Just last night my kids and I finished prepping our backyard garden plot and we are ready today to get a few things in the ground. Spring is finally happening! I can't say we are very good at gardening yet, even though we've been at it for a few years now, but I have a great appreciation for the benefits of gardens and locally grown food so every year we try once again to grow some of our own food.
One thing that I certainly appreciate about our garden is how much I am able to involve the kids and how much they enjoy it! Turns out the rumors are true - if you get your kids involved in growing the vegetables, they are much more likely to eat the vegetables. One very prolific zucchini plant two summers ago turned three zucchini haters into squash eaters and made a believer out of me!
Your zip code is a greater indicator of your health and longevity than your genetic code (CDC)
Because of our excitement about our own garden, my interest was immediately piqued when I heard about the Aetna Foundation and their Local Roots Grant Program. The Aetna Foundation recognizes that there is a great need to increase access to healthy foods for at-risk communities and they have created a way to improve the situation for vulnerable communities with Community Gardens, Urban Farms, and Farmers Markets. It's an innovative and creative way to meet needs in at-risk communities, one that has really excited me and my kids!
49 million Americans, including 15.8 million children live in food insecure households (Feeding America)
(Image via Rio Grande Community Farm)
We are excited about the Local Roots Grant Program because it really does make a difference! I recently had the opportunity to meet with Dr. Garth Graham, President of the Aetna Foundation, to learn more about the program and how communities and individuals can get involved. My favorite part of the meeting was hearing the garden success stories. There was a man from Brooklyn who noticed that the only thing on every corner of his block was a liquor store or fast food restaurant. So he started a rooftop garden. He would then go out on the streets and sell the produce. His garden added value to that community and the community in turn flocked to him to purchase his produce.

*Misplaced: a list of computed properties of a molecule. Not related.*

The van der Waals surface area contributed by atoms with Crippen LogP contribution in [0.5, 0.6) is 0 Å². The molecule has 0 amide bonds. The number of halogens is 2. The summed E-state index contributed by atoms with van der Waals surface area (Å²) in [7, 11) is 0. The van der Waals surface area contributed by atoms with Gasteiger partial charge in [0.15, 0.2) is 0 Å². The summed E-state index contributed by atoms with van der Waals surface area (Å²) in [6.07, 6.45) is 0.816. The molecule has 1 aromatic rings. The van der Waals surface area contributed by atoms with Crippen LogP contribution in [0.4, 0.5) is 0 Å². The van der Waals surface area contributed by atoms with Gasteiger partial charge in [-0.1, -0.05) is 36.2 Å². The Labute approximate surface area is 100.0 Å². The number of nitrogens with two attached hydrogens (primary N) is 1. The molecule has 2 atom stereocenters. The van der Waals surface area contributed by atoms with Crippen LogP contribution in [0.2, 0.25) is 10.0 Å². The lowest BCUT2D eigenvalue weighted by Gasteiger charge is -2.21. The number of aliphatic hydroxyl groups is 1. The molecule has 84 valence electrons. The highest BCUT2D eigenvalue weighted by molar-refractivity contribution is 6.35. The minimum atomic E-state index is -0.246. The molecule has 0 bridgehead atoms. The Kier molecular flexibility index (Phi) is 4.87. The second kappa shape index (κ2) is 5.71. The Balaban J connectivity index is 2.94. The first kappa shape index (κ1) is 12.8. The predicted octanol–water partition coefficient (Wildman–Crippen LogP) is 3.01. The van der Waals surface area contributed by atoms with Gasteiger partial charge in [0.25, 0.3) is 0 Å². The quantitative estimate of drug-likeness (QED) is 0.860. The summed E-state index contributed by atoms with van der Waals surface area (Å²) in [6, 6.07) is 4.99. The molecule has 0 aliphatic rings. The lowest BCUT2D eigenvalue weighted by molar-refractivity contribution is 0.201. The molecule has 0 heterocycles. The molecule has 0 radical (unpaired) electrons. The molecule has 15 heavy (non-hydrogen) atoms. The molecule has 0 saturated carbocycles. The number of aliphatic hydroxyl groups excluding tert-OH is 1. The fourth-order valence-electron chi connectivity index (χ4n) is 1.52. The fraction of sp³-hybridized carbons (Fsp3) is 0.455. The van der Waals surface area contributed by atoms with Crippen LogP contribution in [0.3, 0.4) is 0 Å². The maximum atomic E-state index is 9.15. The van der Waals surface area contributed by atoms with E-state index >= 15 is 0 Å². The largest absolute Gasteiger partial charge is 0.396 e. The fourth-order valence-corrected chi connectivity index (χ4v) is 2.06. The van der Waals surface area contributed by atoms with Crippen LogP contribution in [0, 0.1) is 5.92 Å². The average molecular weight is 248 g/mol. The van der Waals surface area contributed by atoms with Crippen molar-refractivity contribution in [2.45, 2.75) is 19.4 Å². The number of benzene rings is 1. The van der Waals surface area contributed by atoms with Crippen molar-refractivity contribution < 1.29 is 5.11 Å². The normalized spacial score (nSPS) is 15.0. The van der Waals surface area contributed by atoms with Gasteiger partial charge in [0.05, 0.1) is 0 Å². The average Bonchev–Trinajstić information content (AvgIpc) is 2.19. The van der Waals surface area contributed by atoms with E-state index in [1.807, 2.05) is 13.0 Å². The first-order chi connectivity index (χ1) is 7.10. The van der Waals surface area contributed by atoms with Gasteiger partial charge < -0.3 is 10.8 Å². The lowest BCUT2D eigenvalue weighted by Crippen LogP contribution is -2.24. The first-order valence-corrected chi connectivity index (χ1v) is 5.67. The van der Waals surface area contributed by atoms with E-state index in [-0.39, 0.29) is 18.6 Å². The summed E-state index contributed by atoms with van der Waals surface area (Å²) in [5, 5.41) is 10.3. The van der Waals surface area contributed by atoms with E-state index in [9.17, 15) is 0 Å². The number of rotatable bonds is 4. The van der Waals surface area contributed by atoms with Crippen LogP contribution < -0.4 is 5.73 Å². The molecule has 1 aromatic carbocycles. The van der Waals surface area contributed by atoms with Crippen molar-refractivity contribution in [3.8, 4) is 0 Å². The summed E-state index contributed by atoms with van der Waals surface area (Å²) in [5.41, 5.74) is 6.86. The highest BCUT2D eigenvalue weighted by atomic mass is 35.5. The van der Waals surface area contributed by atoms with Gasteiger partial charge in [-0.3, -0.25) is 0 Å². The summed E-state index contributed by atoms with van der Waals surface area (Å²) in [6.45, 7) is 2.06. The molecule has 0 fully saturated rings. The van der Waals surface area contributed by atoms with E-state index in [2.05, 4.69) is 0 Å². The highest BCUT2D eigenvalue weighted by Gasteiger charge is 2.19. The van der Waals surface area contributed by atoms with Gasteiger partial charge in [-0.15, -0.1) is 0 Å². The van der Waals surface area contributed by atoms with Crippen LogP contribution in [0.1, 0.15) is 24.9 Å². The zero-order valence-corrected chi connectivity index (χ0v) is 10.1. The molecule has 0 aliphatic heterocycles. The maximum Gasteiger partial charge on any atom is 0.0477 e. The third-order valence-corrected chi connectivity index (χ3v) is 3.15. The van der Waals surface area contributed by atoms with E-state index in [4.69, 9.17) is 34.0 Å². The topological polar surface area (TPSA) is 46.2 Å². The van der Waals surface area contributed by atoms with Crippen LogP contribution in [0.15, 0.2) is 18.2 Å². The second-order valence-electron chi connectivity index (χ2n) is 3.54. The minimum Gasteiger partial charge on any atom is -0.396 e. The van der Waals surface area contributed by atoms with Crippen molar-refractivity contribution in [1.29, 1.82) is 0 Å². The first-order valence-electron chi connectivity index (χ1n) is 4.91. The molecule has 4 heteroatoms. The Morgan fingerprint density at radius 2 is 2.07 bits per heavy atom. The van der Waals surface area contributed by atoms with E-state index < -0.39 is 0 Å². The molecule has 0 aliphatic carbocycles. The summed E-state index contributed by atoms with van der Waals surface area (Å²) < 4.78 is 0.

Planting a Community Garden is simply supplying a need to the food deserts in your city. Garth Graham
The Local Roots Grant Program is available to help communities create and expand Community Gardens, Urban Farms, and Farmer's Markets. The programs they are looking to fund must include one of the following:
- Nutrition education or cooking classes focused on the health benefits of fresh produce
- Growth or distribution of produce that reflects the food traditions of the target area
- Opportunities to learn job skills or entrepreneurship within the context of gardens, farms or farmers markets
- Opportunities for community service or volunteer work with the project
If you have a garden, farm, or market that meets one of these criteria, or you'd like to start one the Local Roots Grant Program can help!
Apply for the Local Roots RFP
- All non-profit and community organizations with 501 (c)(3) status, and state and local government agencies are eligible to apply
- Proposal deadline: May 6, 2015 at 5 p.m. ET
- Learn more at www.aetnafoundation.org
Tips for Starting Your Own Urban Garden
- Get your children involved – bring your kids with you to help pick out seeds and let them help you take care of them
- Start small – you can still have a garden even if you don’t have a yard using hanging baskets and potted plants
- Pick “Easy Growers” – start with fresh herbs and vegetables that are easy to grow like basil, cucumbers, tomatoes and green beans
Another option is finding a Community Garden near you. Here in Albuquerque, we have the incredible Rio Grande Community Farm with opportunities to volunteer, donate, and even purchase your own garden row to work for only $50!
Tips for Getting Involved in a Community Garden Near You
- Find a garden in your neighborhood – use resources such as the American Community Gardening Association (ACGA) to find a community garden near you
- Share your knowledge – use your gardening skills to help your community by volunteering. Use your local parks department and the ACGA to find opportunities
- Check out your local farmer’s market – the USDA’s National Farmers Market Directory can help find fresh local produce for yourself and your family
- Go Local! – if these resources aren’t available in your community, encourage local non-profits and state and local government agencies to apply for the Local Roots RFP
- Visit AetnaFoundation.org to learn more about our GoLocal: Cultivating Healthy Communities Grants and how you can get involved
- Check out our infographic to learn more about the need to better access to nutrition in underserved communities
- Join the conversation at #GoLocalGrants
I partnered with The Motherhood and The Aetna Foundation to bring you this post. All opinions are entirely my own.